All that stuff we think we “know” is pretty unimportant.
Much more important? The stuff we don’t know, and realizing just how much of it there is. That “don’t know” place is a great place to stay because it’s real. It allows for a million possibilities we haven’t considered yet, and never will if we think we already know everything.
Today I was kicking around, frustrated, ruminating (sulking), puzzling and trying to throw everything I know at a few things I’m trying to sort out. But that’s ass-backwards. I need to stay with the don’t-know—my beginner’s mind. Instead of trying to pull out the big guns of whatever enlightenment we think we have, we can stay fresh. Instead of one-upping each other with what we’ve figured out, we can stay open, stay compassionate and stay in that “original mind” state.
“So the most difficult thing is always to keep your beginner’s mind. There is no need to have a deep understanding of Zen. Even though you read much Zen literature, you must read each sentence with a fresh mind. You should not say, ‘I know what Zen is,’ or ‘I have attained enlightenment’ This is also the real secret of the arts: always be a beginner.”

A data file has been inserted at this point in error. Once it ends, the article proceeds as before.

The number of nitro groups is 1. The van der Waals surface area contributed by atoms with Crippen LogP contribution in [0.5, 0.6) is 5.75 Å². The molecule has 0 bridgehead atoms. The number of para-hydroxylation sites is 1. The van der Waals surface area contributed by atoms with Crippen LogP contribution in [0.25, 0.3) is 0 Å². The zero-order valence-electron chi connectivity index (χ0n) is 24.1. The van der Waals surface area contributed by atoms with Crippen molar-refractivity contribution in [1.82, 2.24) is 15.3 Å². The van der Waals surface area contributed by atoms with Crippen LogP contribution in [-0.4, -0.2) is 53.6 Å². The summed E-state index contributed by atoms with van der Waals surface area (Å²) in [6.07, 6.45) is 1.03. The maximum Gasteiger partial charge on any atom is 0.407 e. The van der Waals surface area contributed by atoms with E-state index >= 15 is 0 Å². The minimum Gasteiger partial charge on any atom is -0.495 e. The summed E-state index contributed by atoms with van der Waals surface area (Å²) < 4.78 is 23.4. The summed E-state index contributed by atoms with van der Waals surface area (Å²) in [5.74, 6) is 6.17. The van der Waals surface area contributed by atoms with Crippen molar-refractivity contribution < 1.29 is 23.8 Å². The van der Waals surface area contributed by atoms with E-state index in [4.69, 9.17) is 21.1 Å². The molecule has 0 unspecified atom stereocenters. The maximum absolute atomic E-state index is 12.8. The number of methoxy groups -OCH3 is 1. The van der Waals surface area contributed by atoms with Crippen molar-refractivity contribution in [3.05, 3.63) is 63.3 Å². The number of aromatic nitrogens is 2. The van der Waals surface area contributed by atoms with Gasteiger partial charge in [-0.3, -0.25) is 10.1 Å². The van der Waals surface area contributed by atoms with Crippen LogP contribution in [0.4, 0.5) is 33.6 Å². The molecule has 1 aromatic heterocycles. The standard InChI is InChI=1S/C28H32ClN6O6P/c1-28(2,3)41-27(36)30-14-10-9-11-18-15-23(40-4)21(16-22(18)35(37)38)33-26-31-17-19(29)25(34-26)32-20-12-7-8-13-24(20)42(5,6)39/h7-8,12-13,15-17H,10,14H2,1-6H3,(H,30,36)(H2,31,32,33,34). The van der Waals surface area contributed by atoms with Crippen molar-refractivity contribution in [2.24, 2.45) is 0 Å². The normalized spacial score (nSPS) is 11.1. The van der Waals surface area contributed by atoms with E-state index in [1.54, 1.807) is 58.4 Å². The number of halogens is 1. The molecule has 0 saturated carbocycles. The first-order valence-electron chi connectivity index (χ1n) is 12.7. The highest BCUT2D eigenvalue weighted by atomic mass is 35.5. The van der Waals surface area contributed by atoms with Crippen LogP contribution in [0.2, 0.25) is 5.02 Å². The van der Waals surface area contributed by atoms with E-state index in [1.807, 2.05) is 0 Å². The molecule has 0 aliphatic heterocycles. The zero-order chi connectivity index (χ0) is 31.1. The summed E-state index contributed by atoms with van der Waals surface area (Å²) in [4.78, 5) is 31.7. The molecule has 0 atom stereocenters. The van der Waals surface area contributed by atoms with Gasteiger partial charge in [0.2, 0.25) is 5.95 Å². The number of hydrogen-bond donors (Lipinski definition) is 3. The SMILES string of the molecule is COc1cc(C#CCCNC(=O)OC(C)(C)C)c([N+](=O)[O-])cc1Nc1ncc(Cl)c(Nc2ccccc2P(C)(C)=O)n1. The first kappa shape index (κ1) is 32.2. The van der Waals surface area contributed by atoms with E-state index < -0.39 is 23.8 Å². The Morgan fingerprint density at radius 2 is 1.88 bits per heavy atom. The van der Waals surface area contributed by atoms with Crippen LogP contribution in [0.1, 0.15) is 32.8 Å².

“In the beginner’s mind there is no thought, ‘I have attained something.’ All self-centered thoughts limit our vast mind. When we have no thought of achievement, no thought of self, we are true beginners. Then we can really learn something. The beginner’s mind is the mind of compassion. When our mind is compassionate, it is boundless. Dogen-zenji, the founder of our school, always emphasized how important it is to resume our boundless original mind. Then we are always true to ourselves, in sympathy with all beings, and can actually practice.”
“In the beginner’s mind there are many possibilities, in the expert’s mind there are few.”
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